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Psychopharmacology (Berl). 2004 Nov;176(2):115-22. Epub 2004 May 25.

Anxiogenic effect of sleep deprivation in the elevated plus-maze test in mice.

Author information

1
Departamento de Farmacolgia, Universidade Federal de São Paulo, Rua Botucatu, 862, Edifício Leal Prado, Sao Paulo, SP, Brazil. regina.farm@epm.br

Abstract

RATIONALE:

Several clinical studies demonstrate that the absence of periods of sleep is closely related to occurrence of anxiety symptoms. However, the basis of these interactions is poorly understood. Studies performed with animal models of sleep deprivation and anxiety would be helpful in the understanding of the mechanisms underlying this relationship, but some animal studies have not corroborated clinical data, reporting anxiolytic effects of sleep deprivation.

OBJECTIVES:

The aim of the present study was to verify the effects of different protocols of sleep deprivation in mice tested in the elevated plus-maze and to assess the effect of chlordiazepoxide and clonidine.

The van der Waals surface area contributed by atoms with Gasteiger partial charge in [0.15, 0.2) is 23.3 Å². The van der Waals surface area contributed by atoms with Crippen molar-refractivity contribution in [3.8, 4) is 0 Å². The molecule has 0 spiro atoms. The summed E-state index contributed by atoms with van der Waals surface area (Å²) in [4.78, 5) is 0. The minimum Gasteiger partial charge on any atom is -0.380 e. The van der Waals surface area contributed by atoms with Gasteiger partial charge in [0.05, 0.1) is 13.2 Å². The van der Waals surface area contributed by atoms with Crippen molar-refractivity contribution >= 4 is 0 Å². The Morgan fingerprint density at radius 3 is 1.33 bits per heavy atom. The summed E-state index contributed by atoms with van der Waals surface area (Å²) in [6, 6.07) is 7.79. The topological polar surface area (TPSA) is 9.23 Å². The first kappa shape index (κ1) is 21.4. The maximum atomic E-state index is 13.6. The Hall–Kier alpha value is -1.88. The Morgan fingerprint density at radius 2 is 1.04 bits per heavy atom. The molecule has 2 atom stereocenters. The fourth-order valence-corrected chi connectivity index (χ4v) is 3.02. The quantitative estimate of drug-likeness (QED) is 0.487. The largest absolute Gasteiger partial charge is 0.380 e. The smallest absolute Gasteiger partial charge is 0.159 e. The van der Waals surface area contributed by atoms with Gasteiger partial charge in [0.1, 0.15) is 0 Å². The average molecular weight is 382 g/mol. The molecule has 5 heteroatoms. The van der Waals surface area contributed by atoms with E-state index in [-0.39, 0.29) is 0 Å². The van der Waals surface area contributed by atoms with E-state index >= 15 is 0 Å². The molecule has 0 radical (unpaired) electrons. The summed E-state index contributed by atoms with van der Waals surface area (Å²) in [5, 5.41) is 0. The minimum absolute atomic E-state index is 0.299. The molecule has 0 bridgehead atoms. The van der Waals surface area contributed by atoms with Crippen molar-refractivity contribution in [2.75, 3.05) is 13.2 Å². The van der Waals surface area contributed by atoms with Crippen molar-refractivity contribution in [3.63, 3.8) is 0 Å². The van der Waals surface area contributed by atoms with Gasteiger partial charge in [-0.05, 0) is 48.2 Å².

METHODS:

Three-month-old male mice were sleep-deprived for 24 or 72 h using the methods of single or multiple platforms in water tanks. Mice kept in their home cages were used as controls. Plus-maze behavior was observed immediately after the deprivation period.

RESULTS:

Mice that were sleep-deprived for 72 h spent a lower percent time in the open arms of the apparatus than control animals. This sleep deprivation-induced anxiety-like behavior was unaffected by treatment with chlordiazepoxide (5.0 and 7.5 mg/kg IP), but reversed by an administration of 5 or 10 microg/kg IP clonidine.

CONCLUSION:

The results indicate that under specific methodological conditions sleep deprivation causes an increase in anxiety-like behavior in mice exposed to the elevated plus-maze.

PMID:
15160262
DOI:
10.1007/s00213-004-1873-z
[Indexed for MEDLINE]
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